Transgenic glyphosate-resistant canola was first commercially grown in Western Australia (WA) in 2010, providing an opportunity to obtain important baseline data regarding the level of glyphosate resistance in weeds following the exclusive use of glyphosate for in-crop weed control. In this study, two surveys (2010 and 2011) were conducted across the 14 Mha of the grainbelt of WA. The 2010 survey was carried out at the late-flowering stage of glyphosate-resistant canola, whereas the 2011 survey was conducted at an earlier growth stage (6–8 leaves), ∼2–3 weeks after the second in-crop glyphosate application. During the surveys, 239 fields were visited, representing an estimated combined area of 24 000 ha. The 2011 survey alone represented a subsample of 23% of the total glyphosate-resistant canola planting in the WA grainbelt for that season. Glyphosate resistance was identified in one population of wild radish (Raphanus raphanistrum L.) and in eight annual ryegrass (Lolium rigidum L.) populations. None of the tested capeweed (Arctotheca calendula (L.) Levyns) populations were glyphosate-resistant. In this survey, no populations of barley grass (Hordeum spp.), brome grass (Bromus spp.), wild oat (Avena spp.) or small-flowered mallow (Malva parviflora L.) survived glyphosate application. Despite a long history of pre-seeding and fallow glyphosate use in WA, this survey found that glyphosate still provides excellent in-crop control of most species; however, some resistance is evident, requiring diverse weed control techniques to limit their spread.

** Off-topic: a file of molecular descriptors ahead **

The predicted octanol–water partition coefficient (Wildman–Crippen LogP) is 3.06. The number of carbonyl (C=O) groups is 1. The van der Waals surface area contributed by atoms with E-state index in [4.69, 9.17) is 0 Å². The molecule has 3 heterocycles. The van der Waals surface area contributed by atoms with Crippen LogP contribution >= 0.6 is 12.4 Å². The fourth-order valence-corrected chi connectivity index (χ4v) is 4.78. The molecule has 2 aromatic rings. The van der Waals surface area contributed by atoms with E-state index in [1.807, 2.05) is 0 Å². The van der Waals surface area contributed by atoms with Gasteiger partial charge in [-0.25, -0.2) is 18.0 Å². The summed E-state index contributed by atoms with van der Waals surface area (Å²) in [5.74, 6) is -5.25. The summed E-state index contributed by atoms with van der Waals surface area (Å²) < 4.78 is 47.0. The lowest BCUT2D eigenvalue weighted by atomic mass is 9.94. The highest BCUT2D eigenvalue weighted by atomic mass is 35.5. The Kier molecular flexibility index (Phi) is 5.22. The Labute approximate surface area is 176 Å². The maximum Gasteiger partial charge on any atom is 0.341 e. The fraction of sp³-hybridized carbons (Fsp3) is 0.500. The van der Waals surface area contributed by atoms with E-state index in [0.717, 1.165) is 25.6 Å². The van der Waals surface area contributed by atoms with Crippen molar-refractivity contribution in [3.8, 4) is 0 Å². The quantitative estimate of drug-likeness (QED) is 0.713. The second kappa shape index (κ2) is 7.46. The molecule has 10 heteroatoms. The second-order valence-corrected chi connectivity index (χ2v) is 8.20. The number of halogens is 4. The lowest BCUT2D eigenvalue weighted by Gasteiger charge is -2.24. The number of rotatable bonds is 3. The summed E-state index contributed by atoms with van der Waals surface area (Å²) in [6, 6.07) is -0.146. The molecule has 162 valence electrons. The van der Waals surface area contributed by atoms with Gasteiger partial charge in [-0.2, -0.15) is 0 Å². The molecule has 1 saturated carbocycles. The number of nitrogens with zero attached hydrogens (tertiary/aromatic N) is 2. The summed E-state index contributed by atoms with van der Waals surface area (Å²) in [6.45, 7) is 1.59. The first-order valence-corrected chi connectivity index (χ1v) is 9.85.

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Vol. 66 • No. 9